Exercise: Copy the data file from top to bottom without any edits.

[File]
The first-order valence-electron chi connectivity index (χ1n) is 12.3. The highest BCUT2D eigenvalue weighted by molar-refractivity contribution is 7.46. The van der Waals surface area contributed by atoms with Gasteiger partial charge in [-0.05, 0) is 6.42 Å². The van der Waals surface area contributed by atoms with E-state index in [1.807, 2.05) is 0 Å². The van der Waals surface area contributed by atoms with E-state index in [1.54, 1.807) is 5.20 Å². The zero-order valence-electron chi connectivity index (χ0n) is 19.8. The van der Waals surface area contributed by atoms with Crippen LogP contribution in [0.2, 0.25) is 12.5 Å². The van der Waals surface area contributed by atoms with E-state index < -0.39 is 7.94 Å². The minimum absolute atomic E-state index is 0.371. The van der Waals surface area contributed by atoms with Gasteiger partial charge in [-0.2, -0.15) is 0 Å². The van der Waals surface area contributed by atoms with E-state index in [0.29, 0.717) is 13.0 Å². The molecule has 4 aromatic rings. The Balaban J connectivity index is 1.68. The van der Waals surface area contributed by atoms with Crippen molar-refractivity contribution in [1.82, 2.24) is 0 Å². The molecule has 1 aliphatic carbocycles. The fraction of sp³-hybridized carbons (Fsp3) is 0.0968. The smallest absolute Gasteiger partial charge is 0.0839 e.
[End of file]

The first-order valence-electron chi connectivity index (χ1n) is 12.3. The highest BCUT2D eigenvalue weighted by molar-refractivity contribution is 7.46. The van der Waals surface area contributed by atoms with Gasteiger partial charge in [-0.05, 0) is 6.42 Å². The van der Waals surface area contributed by atoms with E-state index in [1.807, 2.05) is 0 Å². The van der Waals surface area contributed by atoms with E-state index in [1.54, 1.807) is 5.20 Å². The zero-order valence-electron chi connectivity index (χ0n) is 19.8. The van der Waals surface area contributed by atoms with Crippen LogP contribution in [0.2, 0.25) is 12.5 Å². The van der Waals surface area contributed by atoms with E-state index < -0.39 is 7.94 Å². The minimum absolute atomic E-state index is 0.371. The van der Waals surface area contributed by atoms with Gasteiger partial charge in [-0.2, -0.15) is 0 Å². The van der Waals surface area contributed by atoms with E-state index in [0.29, 0.717) is 13.0 Å². The molecule has 4 aromatic rings. The Balaban J connectivity index is 1.68. The van der Waals surface area contributed by atoms with Crippen molar-refractivity contribution in [1.82, 2.24) is 0 Å². The molecule has 1 aliphatic carbocycles. The fraction of sp³-hybridized carbons (Fsp3) is 0.0968. The smallest absolute Gasteiger partial charge is 0.0839 e.